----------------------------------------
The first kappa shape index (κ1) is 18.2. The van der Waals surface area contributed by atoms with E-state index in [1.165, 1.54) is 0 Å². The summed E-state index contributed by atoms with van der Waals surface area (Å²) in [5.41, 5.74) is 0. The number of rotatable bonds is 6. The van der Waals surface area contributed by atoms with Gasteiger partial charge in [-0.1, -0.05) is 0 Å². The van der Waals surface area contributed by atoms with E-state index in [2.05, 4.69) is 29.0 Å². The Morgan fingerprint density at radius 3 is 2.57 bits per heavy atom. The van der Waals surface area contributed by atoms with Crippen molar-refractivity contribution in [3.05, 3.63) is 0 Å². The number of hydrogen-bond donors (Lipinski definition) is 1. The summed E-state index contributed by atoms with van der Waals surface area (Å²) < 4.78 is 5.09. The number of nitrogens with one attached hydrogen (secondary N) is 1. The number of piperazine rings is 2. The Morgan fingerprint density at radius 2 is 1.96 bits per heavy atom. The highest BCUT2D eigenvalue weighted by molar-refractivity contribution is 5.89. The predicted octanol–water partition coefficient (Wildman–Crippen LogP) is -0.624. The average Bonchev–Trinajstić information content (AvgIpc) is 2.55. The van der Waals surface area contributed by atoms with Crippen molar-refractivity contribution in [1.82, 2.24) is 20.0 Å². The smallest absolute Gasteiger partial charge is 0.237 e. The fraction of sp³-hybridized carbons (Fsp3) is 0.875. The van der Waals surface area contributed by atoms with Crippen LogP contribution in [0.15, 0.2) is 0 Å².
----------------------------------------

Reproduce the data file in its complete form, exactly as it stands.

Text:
The first kappa shape index (κ1) is 18.2. The van der Waals surface area contributed by atoms with E-state index in [1.165, 1.54) is 0 Å². The summed E-state index contributed by atoms with van der Waals surface area (Å²) in [5.41, 5.74) is 0. The number of rotatable bonds is 6. The van der Waals surface area contributed by atoms with Gasteiger partial charge in [-0.1, -0.05) is 0 Å². The van der Waals surface area contributed by atoms with E-state index in [2.05, 4.69) is 29.0 Å². The Morgan fingerprint density at radius 3 is 2.57 bits per heavy atom. The van der Waals surface area contributed by atoms with Crippen molar-refractivity contribution in [3.05, 3.63) is 0 Å². The number of hydrogen-bond donors (Lipinski definition) is 1. The summed E-state index contributed by atoms with van der Waals surface area (Å²) < 4.78 is 5.09. The number of nitrogens with one attached hydrogen (secondary N) is 1. The number of piperazine rings is 2. The Morgan fingerprint density at radius 2 is 1.96 bits per heavy atom. The highest BCUT2D eigenvalue weighted by molar-refractivity contribution is 5.89. The predicted octanol–water partition coefficient (Wildman–Crippen LogP) is -0.624. The average Bonchev–Trinajstić information content (AvgIpc) is 2.55. The van der Waals surface area contributed by atoms with Crippen molar-refractivity contribution in [1.82, 2.24) is 20.0 Å². The smallest absolute Gasteiger partial charge is 0.237 e. The fraction of sp³-hybridized carbons (Fsp3) is 0.875. The van der Waals surface area contributed by atoms with Crippen LogP contribution in [0.15, 0.2) is 0 Å².